Monday, July 23, 2007

Javascript from the Command Line

I have an interest in Javascript, as I find it a very easy language to quickly put something together. It is very flexible, and its prototyping of objects instead of using class definitions makes it very easy to quickly create, well, prototypes. It always bothers me to click on a link purporting to be about the Javascript language only to discover it is about using Javascript in a browser. Most of my Javascript usage is outside of the browser using Windows Script Host.

Charles Lowell wrote in “Learning Javascript from the Command Line” about Javascript being a language in its own right, not attached to any browser. His directions, however, were for use on a Linux host rather than Windows. I have been using a WSF file to run Javascript from the command line for several years now, and since some of the comments on Reddit [http://programming.reddit.com/info/28gum/comments] indicate that this technique is not common knowledge, I share it with you here. Put the following file named jscript.wsf in your path (I put it in C:\WINDOWS:

<?XML version="1.0" standalone="yes" ?>
<package>
 <job id="jscript">
  <object id="FSO" progid="Scripting.FileSystemObject" events="true"/>
  <script language="JScript">
   <![CDATA[

var __prompt = "> ";
var __l;
var __e;
var __f;

while (true)
{
 WScript.StdOut.Write(__prompt);
 __l = WScript.StdIn.ReadLine();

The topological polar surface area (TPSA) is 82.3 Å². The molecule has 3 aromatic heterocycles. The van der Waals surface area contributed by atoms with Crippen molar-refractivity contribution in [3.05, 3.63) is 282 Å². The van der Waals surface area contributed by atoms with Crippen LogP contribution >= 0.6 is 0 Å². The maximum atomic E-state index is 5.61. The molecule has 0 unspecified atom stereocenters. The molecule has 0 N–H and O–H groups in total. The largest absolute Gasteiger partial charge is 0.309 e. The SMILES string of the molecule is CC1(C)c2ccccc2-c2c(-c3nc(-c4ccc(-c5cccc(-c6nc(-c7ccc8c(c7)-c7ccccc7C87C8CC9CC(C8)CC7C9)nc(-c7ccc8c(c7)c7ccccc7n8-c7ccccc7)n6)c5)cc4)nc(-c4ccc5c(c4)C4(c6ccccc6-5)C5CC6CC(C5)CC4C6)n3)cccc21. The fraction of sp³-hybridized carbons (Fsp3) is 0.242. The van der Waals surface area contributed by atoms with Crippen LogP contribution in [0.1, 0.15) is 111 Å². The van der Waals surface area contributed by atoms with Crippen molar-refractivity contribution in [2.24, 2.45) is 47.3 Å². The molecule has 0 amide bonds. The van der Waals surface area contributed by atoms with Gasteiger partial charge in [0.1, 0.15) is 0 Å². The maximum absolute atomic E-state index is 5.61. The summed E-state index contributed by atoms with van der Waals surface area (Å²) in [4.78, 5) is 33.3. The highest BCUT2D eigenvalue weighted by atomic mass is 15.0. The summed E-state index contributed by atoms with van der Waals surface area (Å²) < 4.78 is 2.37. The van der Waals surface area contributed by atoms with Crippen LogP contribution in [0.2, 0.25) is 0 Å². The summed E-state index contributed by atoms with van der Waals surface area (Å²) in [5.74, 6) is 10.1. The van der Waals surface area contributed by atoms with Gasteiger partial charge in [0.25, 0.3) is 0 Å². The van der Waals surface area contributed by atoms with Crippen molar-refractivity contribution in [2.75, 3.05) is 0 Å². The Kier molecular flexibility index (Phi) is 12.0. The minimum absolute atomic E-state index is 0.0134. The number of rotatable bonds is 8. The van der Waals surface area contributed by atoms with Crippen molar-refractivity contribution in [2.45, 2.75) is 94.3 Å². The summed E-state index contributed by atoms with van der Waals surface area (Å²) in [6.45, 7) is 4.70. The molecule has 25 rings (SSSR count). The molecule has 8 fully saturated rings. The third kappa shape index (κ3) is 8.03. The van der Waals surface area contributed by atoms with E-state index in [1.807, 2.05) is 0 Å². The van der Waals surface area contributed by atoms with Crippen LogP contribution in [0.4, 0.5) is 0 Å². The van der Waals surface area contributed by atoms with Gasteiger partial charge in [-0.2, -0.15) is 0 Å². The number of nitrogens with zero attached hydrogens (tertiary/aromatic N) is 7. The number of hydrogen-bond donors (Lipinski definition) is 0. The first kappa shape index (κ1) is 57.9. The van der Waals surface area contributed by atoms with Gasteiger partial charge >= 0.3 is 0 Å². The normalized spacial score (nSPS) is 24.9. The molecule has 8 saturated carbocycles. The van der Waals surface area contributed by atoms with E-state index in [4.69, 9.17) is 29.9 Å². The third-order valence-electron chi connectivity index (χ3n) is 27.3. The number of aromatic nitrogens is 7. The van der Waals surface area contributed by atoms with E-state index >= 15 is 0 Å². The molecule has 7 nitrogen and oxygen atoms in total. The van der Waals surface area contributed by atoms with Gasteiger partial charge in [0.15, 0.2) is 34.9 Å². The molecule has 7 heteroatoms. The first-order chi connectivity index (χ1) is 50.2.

__l = __l.replace(/^\s+/, "");
 try 
 {
  switch (__l.split(/\s+/)[0].toLowerCase())
  {
   case "?":
   case "help":
    WScript.StdOut.WriteLine('Type JScript statement to evaluate or "HELP" or "QUIT"');
    break;
   
   case "exit":
   case "quit":
    WScript.Quit();
   
   case "include":
    __f = __l.replace(/^include\s+/i, "");
    __f = FSO.OpenTextFile(__f, 1);
    __l = __f.ReadAll();
    __f.Close();
   
   default:
    WScript.StdOut.WriteLine(eval(__l));
  }
 }
 catch (__e)
 {
  WScript.StdErr.WriteLine(__e.name + " " + __e.number + " (" + __e.description + "): " + __e.message);
 }
}

   ]]>
  </script>
 </job>
</package>
Now you can run Javascript from the command line:
C:\Documents and Settings\user\Desktop>jscript
> 1
1
> function f(x){return x+1}

> f
function f(x){return x+1}
> f(2)
3

If you get an error when you first try to run it, it is likely because your default script host is WScript instead of CScript. To fix this, issue the command:

C:\Documents and Settings\user\Desktop>cscript //H:CScript
The default script host is now set to "cscript.exe".

The script does not have much help, but if you look at the code, you can pretty much see the only undocumented feature, which is the ability to load script from a file using the include command.

1 comment:

  1. Brilliant! Exactly what I was looking for; a simple Javascript command line client. THANKS!

    ReplyDelete

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